Travel, Work and Fun: Bio-Med Conferences

One of the best things about graduate school (in my opinion) is the conferences. I get to travel to different conferences in different locations and present my research to fellow graduate students and faculty. It's a very good way to receive feedback and questions that I haven't thought about yet. Sometimes, as a graduate student, I can get very subjective about my research and going to these conferences helps me regain objectivity. Since it's just me working on it day in day out, I sometimes overlook something crucial like a control group or a treatment group or even a minor error of some sort and by presenting my work to others, they can easily see the things that I might have miss, thereby making my project stronger.

Conference in Phoenix AZ . 2009

 Another reason attending conferences is good is because I get to see other students and colleagues, which reminds me that there are other people out there doing something similar to what I do. Someone using the same methods as you to solve different problems. Or someone asking the same question as you are in a different organ or model organism. Networking is another crucial reason to attend conferences as a graduate student. In fact, I got to know someone (faculty) in the graduate program I am currently in through networking at a conference few years back. The program director of the program I was interested in was at the conference, we met and talked. Turned out he was an alma mater of the undergrad college I was in at the time. Networking puts me in touch with faculty, potential mentors and potential employers in both academe and industry.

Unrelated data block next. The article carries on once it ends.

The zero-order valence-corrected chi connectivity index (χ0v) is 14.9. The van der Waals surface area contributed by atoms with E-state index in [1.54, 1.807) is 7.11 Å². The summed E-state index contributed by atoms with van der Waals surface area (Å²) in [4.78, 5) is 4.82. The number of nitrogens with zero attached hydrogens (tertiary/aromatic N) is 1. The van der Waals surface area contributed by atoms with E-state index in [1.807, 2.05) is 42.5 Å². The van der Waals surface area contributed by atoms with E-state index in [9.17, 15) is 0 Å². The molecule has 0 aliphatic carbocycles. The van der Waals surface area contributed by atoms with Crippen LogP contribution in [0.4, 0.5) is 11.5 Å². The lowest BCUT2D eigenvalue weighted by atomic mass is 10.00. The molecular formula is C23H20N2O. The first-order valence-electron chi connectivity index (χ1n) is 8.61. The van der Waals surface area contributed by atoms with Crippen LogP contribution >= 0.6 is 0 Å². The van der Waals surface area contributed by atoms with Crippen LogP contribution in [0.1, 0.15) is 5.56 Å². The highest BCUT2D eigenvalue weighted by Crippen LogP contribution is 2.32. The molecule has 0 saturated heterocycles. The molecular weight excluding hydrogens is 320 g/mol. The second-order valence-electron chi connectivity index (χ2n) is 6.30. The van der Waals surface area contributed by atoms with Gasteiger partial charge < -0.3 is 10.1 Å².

At the closing banquet at the 2008 ABRCMS conference in Orlando, Fl

In addition to all these, conferences are typically paid for. Well, so far for me, all my conferences have been either paid for upfront or reimbursed after attendance. Which for me is like icing on a cake. So I've attended different conferences every year since when I started in 2008, except for my entry year into graduate school in 2010.

Going to conferences never feels like work because:

1. I get to travel,
2. I get constructive review of my research and
3. I get to network.

So where am I going off to in the next couple of months:

Newport, RI. The New England Society of Toxicology

Raleigh, NC. Superfund Research Program

San Jose, CA. Annual Biomedical Conference for Minority Students

There are also a couple of conferences coming up next year.

So excited!


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